The Point of Literature

The Point of Literature

October 21, 2015 | Marc Kornblatt

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I did not come to make Dostoevsky Behind Bars because of a life-changing experience I had with the criminal justice system. The documentary initially grew out of my love for literature. As a journalist, playwright, children’s book author, and teacher, I have devoted a great deal of the past 30 years to the written word.  

I did not come to make Dostoevsky Behind Bars because of a life-changing experience I had with the criminal justice system. The documentary initially grew out of my love for literature. As a journalist, playwright, children’s book author, and teacher, I have devoted a great deal of the past 30 years to the written word.  

My wife, a professor of Slavic language and literature at the University of Wisconsin–Madison, had several graduate students who were teaching inmates at Oakhill Correctional Center, about a half hour from where we lived. I met a few of them, read some press coverage they had gotten, and found the project intriguing enough that when I decided to take a year off from teaching elementary school at a high-poverty school, I thought I would visit the prison in order to see the other end of the so-called school-to-prison pipeline where more than a few of the students at my school have wound up.  

After my first visit, I decided that I wanted to work as a volunteer in the literature program alongside two of the graduate students. The text discussion had been so rich, the seriousness of the students so genuine, that I thought it would be a productive way to spend my time away from the classroom. That was in the early fall of 2012. Before the year was out, I felt convinced that the project would make an excellent film. 

As a part-time filmmaker whose first full-length documentary (“Street Pulse”) followed a homeless ex-con who was living under a bridge and trying to make it off the street, I had already established my credibility working with the disenfranchised. So when I told the inmates I had gotten to know that I wanted to tell their story, they were both excited and pessimistic. They appreciated my interest, but they doubted I would ever get permission to bring a film crew onto the prison grounds. 

It took five months, and more than a few follow-up emails and phone calls, to get the necessary go-ahead for the project, but once the prison authorities signed on, they granted me and my two-person crew (videographer and audio technician) full access to the entire prison grounds, from the cafeteria to the segregation unit where prisoners spent time in solitary confinement for misbehavior.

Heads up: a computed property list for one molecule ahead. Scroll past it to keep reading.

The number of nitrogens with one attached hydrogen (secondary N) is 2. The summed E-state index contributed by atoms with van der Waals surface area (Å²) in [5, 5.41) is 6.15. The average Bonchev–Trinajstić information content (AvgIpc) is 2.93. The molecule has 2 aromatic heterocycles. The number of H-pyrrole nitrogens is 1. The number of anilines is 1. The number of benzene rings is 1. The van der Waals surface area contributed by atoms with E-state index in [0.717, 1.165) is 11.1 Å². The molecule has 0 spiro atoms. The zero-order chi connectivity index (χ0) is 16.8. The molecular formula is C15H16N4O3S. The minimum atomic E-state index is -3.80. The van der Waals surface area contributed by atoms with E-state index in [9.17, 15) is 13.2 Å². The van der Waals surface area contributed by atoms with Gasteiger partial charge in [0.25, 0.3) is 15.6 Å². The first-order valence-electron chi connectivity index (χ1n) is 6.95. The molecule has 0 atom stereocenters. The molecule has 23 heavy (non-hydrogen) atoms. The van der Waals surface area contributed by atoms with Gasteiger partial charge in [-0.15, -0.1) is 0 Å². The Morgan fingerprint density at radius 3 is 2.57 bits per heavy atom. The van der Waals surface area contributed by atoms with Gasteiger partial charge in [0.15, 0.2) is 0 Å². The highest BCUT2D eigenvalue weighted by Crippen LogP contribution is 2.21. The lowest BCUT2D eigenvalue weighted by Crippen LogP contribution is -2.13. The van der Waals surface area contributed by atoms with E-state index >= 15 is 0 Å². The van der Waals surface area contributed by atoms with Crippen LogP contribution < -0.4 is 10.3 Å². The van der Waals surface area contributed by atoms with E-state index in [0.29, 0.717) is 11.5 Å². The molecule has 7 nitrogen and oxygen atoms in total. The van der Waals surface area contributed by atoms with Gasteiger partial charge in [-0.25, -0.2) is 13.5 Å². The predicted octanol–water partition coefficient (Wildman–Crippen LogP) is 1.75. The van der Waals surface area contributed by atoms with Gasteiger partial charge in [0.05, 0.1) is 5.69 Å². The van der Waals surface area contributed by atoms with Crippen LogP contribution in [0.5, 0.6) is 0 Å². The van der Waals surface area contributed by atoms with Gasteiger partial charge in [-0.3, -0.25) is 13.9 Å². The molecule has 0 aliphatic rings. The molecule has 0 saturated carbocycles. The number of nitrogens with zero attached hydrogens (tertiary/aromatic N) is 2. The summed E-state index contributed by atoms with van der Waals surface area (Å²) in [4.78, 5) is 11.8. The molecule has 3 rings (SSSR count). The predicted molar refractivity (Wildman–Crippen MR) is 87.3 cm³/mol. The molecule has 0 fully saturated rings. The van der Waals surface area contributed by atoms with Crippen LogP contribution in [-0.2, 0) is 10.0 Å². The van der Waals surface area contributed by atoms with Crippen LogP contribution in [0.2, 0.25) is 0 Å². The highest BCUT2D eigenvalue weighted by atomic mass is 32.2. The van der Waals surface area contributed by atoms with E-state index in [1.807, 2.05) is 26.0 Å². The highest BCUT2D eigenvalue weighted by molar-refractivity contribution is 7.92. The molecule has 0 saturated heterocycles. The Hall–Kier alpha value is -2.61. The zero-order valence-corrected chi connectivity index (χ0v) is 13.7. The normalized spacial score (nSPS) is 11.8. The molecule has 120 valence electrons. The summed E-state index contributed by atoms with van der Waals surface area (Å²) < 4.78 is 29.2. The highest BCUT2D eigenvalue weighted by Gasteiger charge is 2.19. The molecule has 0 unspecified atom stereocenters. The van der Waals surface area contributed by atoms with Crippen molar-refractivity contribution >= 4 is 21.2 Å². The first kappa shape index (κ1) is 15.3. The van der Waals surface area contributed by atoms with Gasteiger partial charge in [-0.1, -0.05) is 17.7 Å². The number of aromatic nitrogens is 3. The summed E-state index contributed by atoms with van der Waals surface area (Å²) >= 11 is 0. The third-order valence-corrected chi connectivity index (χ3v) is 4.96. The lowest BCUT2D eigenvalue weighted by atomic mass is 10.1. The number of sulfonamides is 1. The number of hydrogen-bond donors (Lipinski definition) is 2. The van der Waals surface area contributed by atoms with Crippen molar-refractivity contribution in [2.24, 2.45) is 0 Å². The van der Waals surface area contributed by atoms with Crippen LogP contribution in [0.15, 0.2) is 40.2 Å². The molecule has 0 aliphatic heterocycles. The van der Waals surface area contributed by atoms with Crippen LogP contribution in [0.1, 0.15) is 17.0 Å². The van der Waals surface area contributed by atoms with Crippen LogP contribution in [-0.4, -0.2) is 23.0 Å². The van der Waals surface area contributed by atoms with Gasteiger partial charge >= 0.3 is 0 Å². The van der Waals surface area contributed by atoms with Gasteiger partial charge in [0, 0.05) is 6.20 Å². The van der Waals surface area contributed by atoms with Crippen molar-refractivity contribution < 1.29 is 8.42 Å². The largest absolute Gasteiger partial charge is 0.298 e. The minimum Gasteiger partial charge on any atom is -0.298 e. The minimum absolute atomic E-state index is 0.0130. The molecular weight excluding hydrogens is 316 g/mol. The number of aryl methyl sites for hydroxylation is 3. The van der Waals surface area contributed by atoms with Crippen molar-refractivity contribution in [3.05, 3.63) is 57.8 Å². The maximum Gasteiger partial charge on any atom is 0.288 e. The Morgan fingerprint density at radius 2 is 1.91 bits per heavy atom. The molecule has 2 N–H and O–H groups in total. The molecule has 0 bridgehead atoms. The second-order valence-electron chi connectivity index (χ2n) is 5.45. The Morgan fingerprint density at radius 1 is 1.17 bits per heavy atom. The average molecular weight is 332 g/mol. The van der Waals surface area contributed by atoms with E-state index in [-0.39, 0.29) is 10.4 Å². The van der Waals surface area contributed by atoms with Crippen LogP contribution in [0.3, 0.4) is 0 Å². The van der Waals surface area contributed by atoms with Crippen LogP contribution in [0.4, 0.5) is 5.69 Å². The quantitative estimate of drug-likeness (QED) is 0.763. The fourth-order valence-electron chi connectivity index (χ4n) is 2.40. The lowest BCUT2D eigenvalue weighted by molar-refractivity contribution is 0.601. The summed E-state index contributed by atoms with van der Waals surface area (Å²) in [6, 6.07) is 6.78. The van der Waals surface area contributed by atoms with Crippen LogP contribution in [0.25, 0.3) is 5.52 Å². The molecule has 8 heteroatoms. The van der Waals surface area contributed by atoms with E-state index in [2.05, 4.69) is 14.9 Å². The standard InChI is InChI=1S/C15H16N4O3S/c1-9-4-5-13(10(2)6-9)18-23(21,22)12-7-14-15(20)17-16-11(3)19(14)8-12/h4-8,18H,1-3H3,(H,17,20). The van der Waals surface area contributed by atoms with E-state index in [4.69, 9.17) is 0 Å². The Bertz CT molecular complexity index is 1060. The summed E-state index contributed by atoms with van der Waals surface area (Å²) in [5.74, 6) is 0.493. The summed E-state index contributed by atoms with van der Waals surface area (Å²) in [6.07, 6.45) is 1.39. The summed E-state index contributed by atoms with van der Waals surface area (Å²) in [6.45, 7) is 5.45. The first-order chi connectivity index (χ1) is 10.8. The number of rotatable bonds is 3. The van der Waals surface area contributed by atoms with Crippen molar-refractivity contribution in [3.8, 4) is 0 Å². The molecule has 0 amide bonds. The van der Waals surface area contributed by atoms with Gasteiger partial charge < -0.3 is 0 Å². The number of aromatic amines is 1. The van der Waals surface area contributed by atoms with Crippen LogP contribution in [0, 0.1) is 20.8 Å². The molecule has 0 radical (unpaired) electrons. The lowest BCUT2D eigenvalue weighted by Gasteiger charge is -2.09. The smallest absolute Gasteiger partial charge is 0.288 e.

Originally, I thought I would make a short film, but the footage we captured, together with the interviews I conducted with inmates eager to tell their stories, was so powerful, that the project turned into a 56-minute film, which won an award for excellence when it premiered at the Wisconsin Film Festival in April 2014 and has since has been screened at festivals across the country and on public television.  

What sets my film apart from many other prison documentaries is that I devote most of it to the study of literature and the pursuit of the arts in general, rather than to the topic of incarceration, showing viewers the human side of inmates while drawing parallels between them and the graduate students who teach them. 

Indeed, many people who have viewed the film tell me it celebrates the importance of studying the humanities as much as much as it shows viewers what it is like to live in a minimum-security prison. And that was exactly my point.  

My goal was not to pass judgment on the men featured in my film. Instead, I aimed to show how much they had in common with the graduate students who taught them and how Tolstoy’s Anna Karenina had the potential to delight and enlighten them all, creating moments of grace in a place most of us think of as the bottom rung of society.  

 

Born in Edison, New Jersey, Marc Kornblatt started out as an actor in New York after college. He turned to playwriting, earned a master’s degree in journalism, and has since written for magazines and newspapers, published children’s books, married, moved to Wisconsin, and become a father and a school teacher. His first feature-length doc, Street Pulse, aired on Wisconsin Public Television and was screened at festivals in Beloit, Wisconsin; Cincinnati, Ohio; and Madison, Wisconsin. His second feature, Dostoevsky Behind Bars, is a 2015 Media for a Just Society Awards finalist.